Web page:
IT ALL BEGAN THAT WINTER DAY in 1521 when Ponce de León came ashore near Charlotte Harbor on Southwest Florida’s coast, looking to create a permanent settlement. It was his second voyage to the land he had dubbed La Florida and this time he had 200 men, about 50 horses and six cattle, hardy Andalusian stock that came from Spain. They were the first cattle to arrive in North America and became the foundation of what became Florida cattle ranching.
Ponce de León’s effort was short-lived and ill-fated. He was mortally wounded in a battle with the Calusa people. The group abandoned the would-be settlement and took the conquistador to Cuba, where he died. But the cattle remained. They survived and even thrived, ranging free through centuries of raging wars and the rise of cattle barons on the pioneer frontier, becoming the backbone of Florida’s fledgling economy.
Half a millennium later, cattle ranching and the cattle industry are still a backbone of Florida’s economy, but threatened by growth that brings about 1,000 people a day to Florida and development that devours about 100,000 acres of land a year — equal to 156 square miles.
Ranchlands make prime targets for the next subdivisions or building projects, along with roads, other infrastructure and amenities necessary to serve the needs of that growing population. Developers are willing to spend the money it takes to gobble that land up — sometimes for even double the price.
Preserving the ranchlands left are pivotal to saving Florida’s water quantity, quality and wildlife, and meeting the challenges of climate change, scientists say.
“They are essential for accomplishing our wildlife and water resource conservation goals in Florida,” said Tom Hoctor, director of the Center for Landscape Conservation Planning and a professor at the University of Florida.
Now groups that may have been adversarial in the past — ranchers on one side, conservationists and environmentalists on the other — have banded together to try to reach those goals. They’re talking about various conservation programs and new technology, including artificial intelligence, satellite and drone-based “remote sensing,” to try to measure and quantify what the ecosystem services ranchlands provide are really worth to the state and its residents, then to convince residents that they are worth providing incentives to ranchers to continue receiving them.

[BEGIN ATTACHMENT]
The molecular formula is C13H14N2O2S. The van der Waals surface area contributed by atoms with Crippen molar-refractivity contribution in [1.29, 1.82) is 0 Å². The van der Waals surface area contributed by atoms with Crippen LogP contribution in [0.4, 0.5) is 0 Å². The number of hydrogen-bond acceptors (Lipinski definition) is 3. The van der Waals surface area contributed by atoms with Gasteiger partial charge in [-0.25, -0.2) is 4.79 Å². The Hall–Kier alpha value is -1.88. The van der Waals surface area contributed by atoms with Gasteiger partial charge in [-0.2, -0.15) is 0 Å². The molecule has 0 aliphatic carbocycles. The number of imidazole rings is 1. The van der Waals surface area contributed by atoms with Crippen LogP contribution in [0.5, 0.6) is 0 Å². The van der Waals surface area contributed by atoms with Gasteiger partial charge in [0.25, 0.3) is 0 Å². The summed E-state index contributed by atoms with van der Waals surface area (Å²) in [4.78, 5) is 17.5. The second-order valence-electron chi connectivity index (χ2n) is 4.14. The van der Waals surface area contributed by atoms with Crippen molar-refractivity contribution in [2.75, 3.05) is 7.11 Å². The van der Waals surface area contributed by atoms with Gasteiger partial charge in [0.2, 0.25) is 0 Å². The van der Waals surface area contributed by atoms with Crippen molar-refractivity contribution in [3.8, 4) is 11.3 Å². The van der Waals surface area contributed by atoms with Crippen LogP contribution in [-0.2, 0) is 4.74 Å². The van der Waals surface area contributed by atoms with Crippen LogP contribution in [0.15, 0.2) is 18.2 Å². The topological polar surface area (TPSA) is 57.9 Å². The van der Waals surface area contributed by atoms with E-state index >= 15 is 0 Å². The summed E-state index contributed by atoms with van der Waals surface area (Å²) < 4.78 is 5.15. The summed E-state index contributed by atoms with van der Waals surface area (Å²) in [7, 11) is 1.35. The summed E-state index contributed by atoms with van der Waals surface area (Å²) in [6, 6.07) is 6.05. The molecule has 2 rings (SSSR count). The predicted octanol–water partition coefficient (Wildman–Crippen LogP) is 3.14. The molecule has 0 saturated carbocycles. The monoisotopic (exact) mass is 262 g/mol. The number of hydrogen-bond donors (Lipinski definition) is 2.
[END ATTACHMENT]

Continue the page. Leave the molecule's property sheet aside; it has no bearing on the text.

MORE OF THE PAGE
As Florida marks the 500th anniversary of cattle ranching, the focus is on the future.
“The greatest pressure on the viability of cattle ranching in the state is the unrelenting statistics of Florida’s human population growth,” wrote Hilary Swain and Betsey Boughton, in a June article in the Florida Cattleman and Livestock Journal.
Ms. Swain is executive director of the Archbold Biological Station, a nonprofit research, education and conservation organization in Venice. Ms. Boughton is director of research at Buck Island Ranch, a 10,500-acre working ranch in Highlands County owned and operated by Archbold Station, which provides a platform to research the functioning of grazing lands and sustainable ranching.
“How can the cattle industry in Florida remain sustainable in the face of such an onslaught?” they wrote. “First, remain financially viable. Second, to be recognized and supported by society as a land use that forms the backbone of the essential green infrastructure for a sustainable Florida.’
There’s that word “backbone” again. Florida cattle ranchers have had a steady supply throughout five centuries and it remains stronger than ever. As the challenges swirl around them, the cowboy culture remains constant, one rooted in love and respect for the land, its resources and in which a handshake is as good as their word.
The 6 million-acre secret
Cattle ranching in Florida is a secret hiding in plain sight. It’s probably one of the last things people who flock here for subtropical sunshine and beaches would associate with Florida.